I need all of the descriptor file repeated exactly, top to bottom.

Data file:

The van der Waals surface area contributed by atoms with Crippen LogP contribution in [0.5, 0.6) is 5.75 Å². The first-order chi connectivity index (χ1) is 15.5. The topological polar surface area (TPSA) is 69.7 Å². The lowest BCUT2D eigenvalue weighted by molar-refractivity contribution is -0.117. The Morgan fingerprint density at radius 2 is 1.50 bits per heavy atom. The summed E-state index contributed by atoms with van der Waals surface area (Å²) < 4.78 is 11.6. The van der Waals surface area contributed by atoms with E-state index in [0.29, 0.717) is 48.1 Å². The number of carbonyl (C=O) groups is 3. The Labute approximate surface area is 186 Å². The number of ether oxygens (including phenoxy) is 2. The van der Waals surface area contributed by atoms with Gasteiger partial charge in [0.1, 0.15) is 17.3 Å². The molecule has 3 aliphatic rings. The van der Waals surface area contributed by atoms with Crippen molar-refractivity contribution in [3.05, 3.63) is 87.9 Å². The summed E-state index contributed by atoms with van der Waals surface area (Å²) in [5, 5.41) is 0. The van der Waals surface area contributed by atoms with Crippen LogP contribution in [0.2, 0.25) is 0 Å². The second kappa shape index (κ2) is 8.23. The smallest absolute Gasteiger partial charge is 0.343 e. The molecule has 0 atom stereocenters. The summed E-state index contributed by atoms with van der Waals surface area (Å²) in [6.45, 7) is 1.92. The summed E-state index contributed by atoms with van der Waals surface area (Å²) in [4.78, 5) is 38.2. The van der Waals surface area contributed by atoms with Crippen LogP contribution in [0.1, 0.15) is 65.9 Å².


The van der Waals surface area contributed by atoms with Crippen LogP contribution in [0.5, 0.6) is 5.75 Å². The first-order chi connectivity index (χ1) is 15.5. The topological polar surface area (TPSA) is 69.7 Å². The lowest BCUT2D eigenvalue weighted by molar-refractivity contribution is -0.117. The Morgan fingerprint density at radius 2 is 1.50 bits per heavy atom. The summed E-state index contributed by atoms with van der Waals surface area (Å²) < 4.78 is 11.6. The van der Waals surface area contributed by atoms with E-state index in [0.29, 0.717) is 48.1 Å². The number of carbonyl (C=O) groups is 3. The Labute approximate surface area is 186 Å². The number of ether oxygens (including phenoxy) is 2. The van der Waals surface area contributed by atoms with Gasteiger partial charge in [0.1, 0.15) is 17.3 Å². The molecule has 3 aliphatic rings. The van der Waals surface area contributed by atoms with Crippen molar-refractivity contribution in [3.05, 3.63) is 87.9 Å². The summed E-state index contributed by atoms with van der Waals surface area (Å²) in [5, 5.41) is 0. The van der Waals surface area contributed by atoms with Crippen LogP contribution in [0.2, 0.25) is 0 Å². The second kappa shape index (κ2) is 8.23. The smallest absolute Gasteiger partial charge is 0.343 e. The molecule has 0 atom stereocenters. The summed E-state index contributed by atoms with van der Waals surface area (Å²) in [6.45, 7) is 1.92. The summed E-state index contributed by atoms with van der Waals surface area (Å²) in [4.78, 5) is 38.2. The van der Waals surface area contributed by atoms with Crippen LogP contribution in [0.1, 0.15) is 65.9 Å².